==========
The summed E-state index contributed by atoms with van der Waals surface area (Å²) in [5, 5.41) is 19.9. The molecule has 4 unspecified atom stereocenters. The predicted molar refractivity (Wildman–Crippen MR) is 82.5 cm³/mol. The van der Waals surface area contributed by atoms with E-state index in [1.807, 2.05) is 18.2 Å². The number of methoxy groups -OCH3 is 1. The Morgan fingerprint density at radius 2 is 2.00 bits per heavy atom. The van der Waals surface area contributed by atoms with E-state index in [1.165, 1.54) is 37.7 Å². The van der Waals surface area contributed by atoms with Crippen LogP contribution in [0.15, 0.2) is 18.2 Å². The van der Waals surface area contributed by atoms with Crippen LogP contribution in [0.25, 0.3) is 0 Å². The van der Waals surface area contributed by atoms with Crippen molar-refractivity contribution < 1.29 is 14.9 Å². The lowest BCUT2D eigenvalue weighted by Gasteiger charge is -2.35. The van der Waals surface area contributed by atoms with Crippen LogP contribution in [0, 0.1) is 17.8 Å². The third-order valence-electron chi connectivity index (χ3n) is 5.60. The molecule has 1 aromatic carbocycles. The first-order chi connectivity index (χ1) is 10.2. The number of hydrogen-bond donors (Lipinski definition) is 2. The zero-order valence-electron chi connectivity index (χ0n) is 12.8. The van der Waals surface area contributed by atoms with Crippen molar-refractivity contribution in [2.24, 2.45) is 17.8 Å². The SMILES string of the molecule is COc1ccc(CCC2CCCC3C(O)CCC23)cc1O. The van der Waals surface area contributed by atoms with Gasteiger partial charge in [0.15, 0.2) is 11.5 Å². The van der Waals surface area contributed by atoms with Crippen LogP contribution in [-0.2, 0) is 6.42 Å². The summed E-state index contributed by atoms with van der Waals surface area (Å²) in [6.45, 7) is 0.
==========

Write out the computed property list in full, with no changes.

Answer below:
The summed E-state index contributed by atoms with van der Waals surface area (Å²) in [5, 5.41) is 19.9. The molecule has 4 unspecified atom stereocenters. The predicted molar refractivity (Wildman–Crippen MR) is 82.5 cm³/mol. The van der Waals surface area contributed by atoms with E-state index in [1.807, 2.05) is 18.2 Å². The number of methoxy groups -OCH3 is 1. The Morgan fingerprint density at radius 2 is 2.00 bits per heavy atom. The van der Waals surface area contributed by atoms with E-state index in [1.165, 1.54) is 37.7 Å². The van der Waals surface area contributed by atoms with Crippen LogP contribution in [0.15, 0.2) is 18.2 Å². The van der Waals surface area contributed by atoms with Crippen LogP contribution in [0.25, 0.3) is 0 Å². The van der Waals surface area contributed by atoms with Crippen molar-refractivity contribution < 1.29 is 14.9 Å². The lowest BCUT2D eigenvalue weighted by Gasteiger charge is -2.35. The van der Waals surface area contributed by atoms with Crippen LogP contribution in [0, 0.1) is 17.8 Å². The third-order valence-electron chi connectivity index (χ3n) is 5.60. The molecule has 1 aromatic carbocycles. The first-order chi connectivity index (χ1) is 10.2. The number of hydrogen-bond donors (Lipinski definition) is 2. The zero-order valence-electron chi connectivity index (χ0n) is 12.8. The van der Waals surface area contributed by atoms with Crippen molar-refractivity contribution in [2.24, 2.45) is 17.8 Å². The SMILES string of the molecule is COc1ccc(CCC2CCCC3C(O)CCC23)cc1O. The van der Waals surface area contributed by atoms with Gasteiger partial charge in [0.15, 0.2) is 11.5 Å². The van der Waals surface area contributed by atoms with Crippen LogP contribution in [-0.2, 0) is 6.42 Å². The summed E-state index contributed by atoms with van der Waals surface area (Å²) in [6.45, 7) is 0.